The Migrant Architecture of El Salvador
Photos by Walterio Iraheta
In the summer of 2015 I traveled to the city of San Salvador to meet photographer Walterio Iraheta. After publishing my book on the remittance-funded landscape and architecture of Mexico, I wanted to learn about the changing rural landscape caused by El Salvador’s remittance boom, a subject Iraheta began photographing in his native country in 2006. Propelled north since the 1980s and 90s because of the civil war, today approximately two million Salvadorans—more than 25% of the country’s total population—live abroad. The exodus continues, now fueled by violence and lack of economic opportunity.
This migration to the United States is mirrored by a continuous flow of dollars south. By 2013, the 4.2 billon dollars streaming into El Salvador’s economy accounted for an astounding 16 percent of its GDP. Some migrants have built impressive new homes— what I call “remittance homes’”—with dollars earned in the United States, resulting in dramatic changes across rural landscapes.
Iraheta’s photographs allow me to compare the architecture of Mexico’s remittance homes to those found in El Salvador. The American flags etched in plaster on the façades of El Salvadoran homes and the miniature replicas of the Statue of Liberty found in Mexican ones both function as public announcements of distant horizons, and are intended to represent migrants’ gratitude toward the United States. Iraheta describes the homes as “autorretratos” or self-portraits; each home is a crystallization of the special desires and circumstances of a migrant family in the context of migration. While the photographs allow me to compare the homes visually, it was out in the field with Iraheta—when we went to document architectural changes to homes he had previously photographed—that the stakes of migration and remitting as a way to a better life for Salvadoran families were revealed.
On our first day out, Iraheta and I visited Ilobasco, a town about an hour east of San Salvador with 60,000 inhabitants. Iraheta had arranged for a municipal employee to be our formal guide through Ilobasco’s barrios. Upon arrival, we were told that unfortunately there was no official car available for our trip. But, after we suggested the use of our car or the local tuk tuk taxis, he explained that it was not safe to go and take pictures of migrant houses—no matter that they were abandoned. The gangs of Ilobasco have territorial sovereignty over the areas beyond the main plaza. These are the same places from which many migrants have fled, and where they subsequently built new homes financed by dollars. Around the plaza, where our conversation took place, the local government maintains order and commerce thrives, but beyond the central district, he explained, we would risk being beaten or shot simply because we would not be recognized—“they don’t wait to ask questions.” At that moment, frustrated by the promise of being so close to Ilobasco’s remittance homes, I imagined what this meant for families who had risked everything to build them. The transformation of the barrio due to the increasing prominence and power of local gangs robbed migrants of their dream home, whether built for residence, vacation or for retirement; as the neighborhoods became inaccessible, the houses remain empty—symbols of cultural and economic changes in the region.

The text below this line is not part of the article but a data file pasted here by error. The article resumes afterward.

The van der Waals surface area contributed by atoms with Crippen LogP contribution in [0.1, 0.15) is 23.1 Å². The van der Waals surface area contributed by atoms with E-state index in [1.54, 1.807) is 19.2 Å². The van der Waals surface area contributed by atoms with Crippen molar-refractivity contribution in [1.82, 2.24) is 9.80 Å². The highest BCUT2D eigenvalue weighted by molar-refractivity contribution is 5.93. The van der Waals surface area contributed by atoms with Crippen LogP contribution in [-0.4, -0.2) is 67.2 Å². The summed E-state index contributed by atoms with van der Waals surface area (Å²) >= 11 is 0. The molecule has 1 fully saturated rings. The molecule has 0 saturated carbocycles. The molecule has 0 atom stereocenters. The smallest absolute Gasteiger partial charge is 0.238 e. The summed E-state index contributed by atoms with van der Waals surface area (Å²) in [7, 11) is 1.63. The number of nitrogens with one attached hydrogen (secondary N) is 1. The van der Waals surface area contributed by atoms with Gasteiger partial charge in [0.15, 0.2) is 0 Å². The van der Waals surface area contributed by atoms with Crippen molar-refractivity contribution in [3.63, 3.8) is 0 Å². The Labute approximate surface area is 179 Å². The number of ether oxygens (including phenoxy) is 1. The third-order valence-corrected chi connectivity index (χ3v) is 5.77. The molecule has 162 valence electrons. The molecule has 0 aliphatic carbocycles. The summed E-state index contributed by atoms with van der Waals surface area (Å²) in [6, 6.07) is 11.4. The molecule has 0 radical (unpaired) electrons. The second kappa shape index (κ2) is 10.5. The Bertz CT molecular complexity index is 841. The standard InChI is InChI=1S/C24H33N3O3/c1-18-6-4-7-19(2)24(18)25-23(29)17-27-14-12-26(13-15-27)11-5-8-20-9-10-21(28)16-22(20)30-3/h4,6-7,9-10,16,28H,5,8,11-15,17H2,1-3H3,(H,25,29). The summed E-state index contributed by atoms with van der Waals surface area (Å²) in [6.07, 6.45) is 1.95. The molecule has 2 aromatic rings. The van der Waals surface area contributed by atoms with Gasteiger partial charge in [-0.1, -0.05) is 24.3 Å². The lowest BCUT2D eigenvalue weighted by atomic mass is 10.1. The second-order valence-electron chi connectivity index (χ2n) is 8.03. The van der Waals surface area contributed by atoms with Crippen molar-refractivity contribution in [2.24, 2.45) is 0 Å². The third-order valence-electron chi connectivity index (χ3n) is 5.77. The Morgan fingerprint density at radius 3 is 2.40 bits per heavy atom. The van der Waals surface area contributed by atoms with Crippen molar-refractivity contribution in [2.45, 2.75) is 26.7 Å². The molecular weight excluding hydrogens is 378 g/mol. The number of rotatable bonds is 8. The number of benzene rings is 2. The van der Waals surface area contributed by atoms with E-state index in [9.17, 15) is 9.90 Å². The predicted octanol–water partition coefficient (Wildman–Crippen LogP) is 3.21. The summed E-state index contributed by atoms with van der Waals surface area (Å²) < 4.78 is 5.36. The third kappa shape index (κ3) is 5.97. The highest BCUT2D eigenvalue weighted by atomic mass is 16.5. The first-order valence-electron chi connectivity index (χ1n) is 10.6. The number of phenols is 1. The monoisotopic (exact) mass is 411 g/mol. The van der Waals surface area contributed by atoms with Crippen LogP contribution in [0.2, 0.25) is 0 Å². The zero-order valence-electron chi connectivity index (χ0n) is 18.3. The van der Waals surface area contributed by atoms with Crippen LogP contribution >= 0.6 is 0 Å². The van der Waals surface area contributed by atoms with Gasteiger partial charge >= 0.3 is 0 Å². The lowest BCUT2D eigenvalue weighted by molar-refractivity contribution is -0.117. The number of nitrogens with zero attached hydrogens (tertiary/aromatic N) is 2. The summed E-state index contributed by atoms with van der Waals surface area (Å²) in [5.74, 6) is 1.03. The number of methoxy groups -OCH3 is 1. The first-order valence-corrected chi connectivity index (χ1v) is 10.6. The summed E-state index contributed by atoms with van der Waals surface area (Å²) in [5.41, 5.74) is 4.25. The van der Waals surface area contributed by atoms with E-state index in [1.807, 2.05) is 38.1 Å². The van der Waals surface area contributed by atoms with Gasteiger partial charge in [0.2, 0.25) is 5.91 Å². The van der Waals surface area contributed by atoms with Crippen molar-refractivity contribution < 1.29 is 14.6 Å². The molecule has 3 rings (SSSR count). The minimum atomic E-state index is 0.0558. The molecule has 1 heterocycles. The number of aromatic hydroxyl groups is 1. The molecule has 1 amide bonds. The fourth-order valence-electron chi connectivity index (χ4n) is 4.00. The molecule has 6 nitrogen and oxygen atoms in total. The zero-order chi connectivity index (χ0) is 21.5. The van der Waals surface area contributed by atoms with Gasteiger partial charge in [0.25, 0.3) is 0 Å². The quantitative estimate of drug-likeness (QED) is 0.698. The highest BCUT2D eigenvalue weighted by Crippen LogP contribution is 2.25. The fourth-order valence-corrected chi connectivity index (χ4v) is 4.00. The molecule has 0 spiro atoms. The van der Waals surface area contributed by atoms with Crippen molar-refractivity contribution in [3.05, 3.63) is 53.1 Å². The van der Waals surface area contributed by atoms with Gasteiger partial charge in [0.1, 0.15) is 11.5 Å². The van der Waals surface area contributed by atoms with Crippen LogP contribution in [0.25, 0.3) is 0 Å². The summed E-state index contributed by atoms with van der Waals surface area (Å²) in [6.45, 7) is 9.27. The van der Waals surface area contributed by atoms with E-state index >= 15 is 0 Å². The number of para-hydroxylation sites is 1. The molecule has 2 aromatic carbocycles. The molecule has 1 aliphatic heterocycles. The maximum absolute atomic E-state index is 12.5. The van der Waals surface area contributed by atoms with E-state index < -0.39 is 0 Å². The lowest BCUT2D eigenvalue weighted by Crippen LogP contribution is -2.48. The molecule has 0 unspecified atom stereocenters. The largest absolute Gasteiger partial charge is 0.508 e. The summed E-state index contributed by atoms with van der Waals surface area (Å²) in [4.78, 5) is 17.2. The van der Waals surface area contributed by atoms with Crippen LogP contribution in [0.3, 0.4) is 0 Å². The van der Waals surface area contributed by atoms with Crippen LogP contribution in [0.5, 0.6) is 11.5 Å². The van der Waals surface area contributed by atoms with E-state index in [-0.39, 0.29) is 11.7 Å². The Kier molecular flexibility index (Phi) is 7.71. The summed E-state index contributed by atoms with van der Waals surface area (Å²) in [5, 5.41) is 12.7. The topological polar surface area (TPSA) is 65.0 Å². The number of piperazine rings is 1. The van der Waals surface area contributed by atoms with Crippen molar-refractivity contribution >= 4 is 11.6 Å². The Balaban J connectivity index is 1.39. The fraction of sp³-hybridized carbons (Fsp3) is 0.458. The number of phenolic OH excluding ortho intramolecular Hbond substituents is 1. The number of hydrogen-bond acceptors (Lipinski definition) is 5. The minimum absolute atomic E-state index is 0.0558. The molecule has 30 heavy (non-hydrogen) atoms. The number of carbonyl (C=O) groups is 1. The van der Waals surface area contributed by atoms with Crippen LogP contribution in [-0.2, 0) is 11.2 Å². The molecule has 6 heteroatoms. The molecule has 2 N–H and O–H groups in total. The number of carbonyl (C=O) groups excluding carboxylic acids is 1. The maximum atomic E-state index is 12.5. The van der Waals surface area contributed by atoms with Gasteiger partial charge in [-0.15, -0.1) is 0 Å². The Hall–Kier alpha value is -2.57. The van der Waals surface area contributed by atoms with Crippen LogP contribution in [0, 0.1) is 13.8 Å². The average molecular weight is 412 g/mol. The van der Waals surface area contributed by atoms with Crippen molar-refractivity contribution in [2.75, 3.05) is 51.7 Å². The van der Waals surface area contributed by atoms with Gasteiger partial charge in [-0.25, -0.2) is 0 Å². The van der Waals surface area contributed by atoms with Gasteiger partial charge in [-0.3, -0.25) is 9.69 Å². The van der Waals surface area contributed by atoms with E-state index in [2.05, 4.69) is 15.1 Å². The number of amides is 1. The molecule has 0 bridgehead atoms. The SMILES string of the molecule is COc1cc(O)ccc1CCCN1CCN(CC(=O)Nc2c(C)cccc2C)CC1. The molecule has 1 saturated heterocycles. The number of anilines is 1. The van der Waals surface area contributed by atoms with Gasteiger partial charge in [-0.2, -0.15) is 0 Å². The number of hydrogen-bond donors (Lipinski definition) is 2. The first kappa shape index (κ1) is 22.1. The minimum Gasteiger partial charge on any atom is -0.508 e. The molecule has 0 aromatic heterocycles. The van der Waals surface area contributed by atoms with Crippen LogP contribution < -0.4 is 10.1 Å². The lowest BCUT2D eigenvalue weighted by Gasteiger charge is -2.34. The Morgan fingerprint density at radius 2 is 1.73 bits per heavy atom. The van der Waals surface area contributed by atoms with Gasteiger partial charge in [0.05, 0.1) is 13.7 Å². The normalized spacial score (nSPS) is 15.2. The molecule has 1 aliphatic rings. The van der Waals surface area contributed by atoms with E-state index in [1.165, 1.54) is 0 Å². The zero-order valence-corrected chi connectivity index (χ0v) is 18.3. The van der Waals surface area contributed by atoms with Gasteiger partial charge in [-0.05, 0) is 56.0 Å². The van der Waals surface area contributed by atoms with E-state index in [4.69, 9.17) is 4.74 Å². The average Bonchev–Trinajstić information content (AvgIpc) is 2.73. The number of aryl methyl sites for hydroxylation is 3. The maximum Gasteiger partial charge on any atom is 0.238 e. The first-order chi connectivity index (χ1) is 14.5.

Remittances homes are also symbols of migrant success and their continuing (and often increasing) importance in their country of origin. Achieving what would have been unattainable without migration, many of these aspirational homes are in what Iraheta calls “estilo hermano lejano” or far-away brother style. Hermano lejano, like Mexico’s colloquial terms norteño (northerner) and hijo ausente (absent son or daughter), encapsulates the sadness people experience on a daily basis in emigration villages and towns. Built for a brighter future, prominent homes dotting countryside’s become memorials—testimonies—to the men, women and children who remain far away.
Spring 2016, Volume XV, Number 3
Sarah Lynn Lopez, an assistant professor at the University of Texas at Austin, is an architectural and urban historian.
Walterio Iraheta is a Salvadoran photographer and curator.
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